Ioana Bentoiu is the daughter of writer Annie Bentoiu and composer Pascal Bentoiu, with whom she learned solfeggio, theory and harmony. She studied with Romanian canto legend Arta Florescu and Valentina Creţoiu in Bucharest, with Juliette Bise in Lausanne and with Sena Jurinac in Augsburg. She began her operatic activity singing roles such as Die Zweite Dame and Pamina in “Die Zauberflöte”, Mimì in “La Bohème”, Poppea in “Incoronazione di Poppea”, Contessa in “Nozze di Figaro” and Violetta in “La Traviata”. She also performed with various orchestras in “Carmina Burana”, “Vier Letzte Lieder”, “Les Nuits d’été” or “Les Illuminations”. She sang in Romania, Switzerland, Germany, Italy, France, Croatia, Czech Republic and the USA and worked with conductors and pianists Jean-Marie Auberson, Armin Jordan, Cristian Mandeal, Horia Andreescu, Jan Hobson, Jean-François Antonioli, Valentin Gheorghiu, Alexis Hauser and Camil Marinescu. She recorded works by Jean Perrin, Arthur Honegger, Pascal Bentoiu, Mussorgsky, Rimsky-Korsakow, Cui, Borodine and Rachmaninoff for Claves, Podium, Timpani and The Romanian Composer’s Union. She published a biography of her beloved teacher, professor Valentina Creţoiu, and holds a Ph.D. at the National University of Music in Bucharest with and extended study on voice. Ioana Bentoiu has been teaching for a long time at the Institut de Ribaupierre in Lausanne and delivers master classes in Romania, USA and Switzerland.
Born in Moscow into a family of musicians, Lena Vieru Conta studied piano in Bucharest, Salzburg, Moscow and Geneva with Gabriel Amiras, Carlo Zecchi, Lev Naumov and Harry Datyner. She also studied drawing and painting with Gyuri Glauber and Clarette Wachtel. Her repertoire includes classical and contemporary works. She performed in Romania, Germany, France, Switzerland, Holland, the U.S.A. and Canada and recorded for the Romanian Radio, France Musique and CBC Canada. As a visual artist, Lena Vieru Conta exhibited paintings, drawings and decorative art in Romania, Holland, the U.S.A. and Canada; her works can be found in private collections in Canada, in the United States, Japan, Israel, Russia, France, Germany, Switzerland, Holland and Romania. She holds a Ph.D. in musicology with an interdisciplinary approach pertaining to theory and history of art and psychology. Currently she teaches interdisciplinary classes at the National University of Music in Bucharest.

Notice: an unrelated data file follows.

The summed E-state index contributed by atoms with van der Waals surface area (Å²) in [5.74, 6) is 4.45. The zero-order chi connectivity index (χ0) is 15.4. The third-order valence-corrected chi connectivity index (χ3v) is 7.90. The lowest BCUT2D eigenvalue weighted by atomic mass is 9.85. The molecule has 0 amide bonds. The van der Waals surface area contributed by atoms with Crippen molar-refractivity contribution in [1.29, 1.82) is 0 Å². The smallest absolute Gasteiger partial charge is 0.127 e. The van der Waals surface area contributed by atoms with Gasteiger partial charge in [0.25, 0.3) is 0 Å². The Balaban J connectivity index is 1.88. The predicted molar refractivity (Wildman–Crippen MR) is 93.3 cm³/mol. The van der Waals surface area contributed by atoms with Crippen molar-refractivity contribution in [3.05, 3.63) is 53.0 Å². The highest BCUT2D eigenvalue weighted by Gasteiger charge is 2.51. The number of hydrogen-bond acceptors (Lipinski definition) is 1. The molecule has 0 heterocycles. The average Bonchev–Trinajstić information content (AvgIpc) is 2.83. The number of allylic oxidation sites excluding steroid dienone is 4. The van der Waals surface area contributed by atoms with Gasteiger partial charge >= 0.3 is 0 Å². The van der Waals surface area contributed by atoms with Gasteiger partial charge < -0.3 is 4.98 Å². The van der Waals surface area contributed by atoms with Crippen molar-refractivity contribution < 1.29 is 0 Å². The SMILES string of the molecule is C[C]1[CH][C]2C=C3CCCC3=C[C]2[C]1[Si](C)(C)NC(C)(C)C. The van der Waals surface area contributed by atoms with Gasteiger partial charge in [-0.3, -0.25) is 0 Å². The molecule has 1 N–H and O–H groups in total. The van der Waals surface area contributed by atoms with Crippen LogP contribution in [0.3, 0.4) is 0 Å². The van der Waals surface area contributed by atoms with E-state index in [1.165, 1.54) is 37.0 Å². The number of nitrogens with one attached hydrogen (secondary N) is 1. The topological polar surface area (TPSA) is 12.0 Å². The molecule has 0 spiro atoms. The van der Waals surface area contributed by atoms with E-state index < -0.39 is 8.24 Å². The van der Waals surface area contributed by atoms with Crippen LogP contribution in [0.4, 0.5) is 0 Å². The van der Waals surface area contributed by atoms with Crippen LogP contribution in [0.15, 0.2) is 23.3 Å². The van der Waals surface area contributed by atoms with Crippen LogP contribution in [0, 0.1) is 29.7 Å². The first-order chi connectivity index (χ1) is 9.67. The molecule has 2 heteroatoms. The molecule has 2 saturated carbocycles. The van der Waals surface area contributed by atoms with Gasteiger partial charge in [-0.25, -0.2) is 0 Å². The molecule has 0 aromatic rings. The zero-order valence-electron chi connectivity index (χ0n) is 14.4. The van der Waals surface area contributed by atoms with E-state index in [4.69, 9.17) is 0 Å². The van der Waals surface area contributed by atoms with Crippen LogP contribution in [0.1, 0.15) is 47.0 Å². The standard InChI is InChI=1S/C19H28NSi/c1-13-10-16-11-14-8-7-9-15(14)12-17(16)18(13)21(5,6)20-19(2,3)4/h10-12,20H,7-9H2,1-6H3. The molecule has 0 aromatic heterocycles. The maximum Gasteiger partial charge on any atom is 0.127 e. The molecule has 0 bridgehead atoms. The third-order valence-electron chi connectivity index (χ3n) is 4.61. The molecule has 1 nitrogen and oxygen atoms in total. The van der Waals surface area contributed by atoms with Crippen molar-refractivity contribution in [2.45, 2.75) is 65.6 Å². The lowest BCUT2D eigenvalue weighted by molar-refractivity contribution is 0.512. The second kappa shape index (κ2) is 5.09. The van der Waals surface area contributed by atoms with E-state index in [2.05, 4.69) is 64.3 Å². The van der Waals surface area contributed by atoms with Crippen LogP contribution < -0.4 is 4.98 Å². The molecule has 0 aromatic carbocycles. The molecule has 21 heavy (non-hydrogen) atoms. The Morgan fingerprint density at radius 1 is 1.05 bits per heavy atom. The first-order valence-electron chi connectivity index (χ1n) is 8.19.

Romanian musicologist and journalist Mihai Cosma, Ph.D., holds a National University of Music in Bucharest degree in musicology and opera directing and is the founder and the artistic coordinator of Le Grand Prix d’Opéra International Voice Competition, the most important contest of its kind in Eastern Europe. Between 2013-2016 he was advisor of the General Manager of Bucharest National Opera. He is the founder and the director of the Centre of Excellence for Research and Artistic Projects of the National University of Music in Bucharest and the editor in chief of the University’s Publishing House. Since 1990 he has been the editor in chief of “The Musical News” magazine. He is a member of the Executive Committee of the Romanian Composers’ Society and member of the Musicology and Musical Criticism Executive Bureau. Currently he teaches Musicology and History of Music at the National Music University in Bucharest. He is part of all major national and international voice competition juries and organised numerous music festivals, tours and symposiums. Mihai Cosma published many books on history of music and on opera. His activity as a music journalist is prodigious and relates to national and international newspapers and music magazines. He was awarded twice the Musicology Prize of the Romanian Composers’ Society and several other awards, including Chevalier of the National Cultural Merit offered by the President of Romania.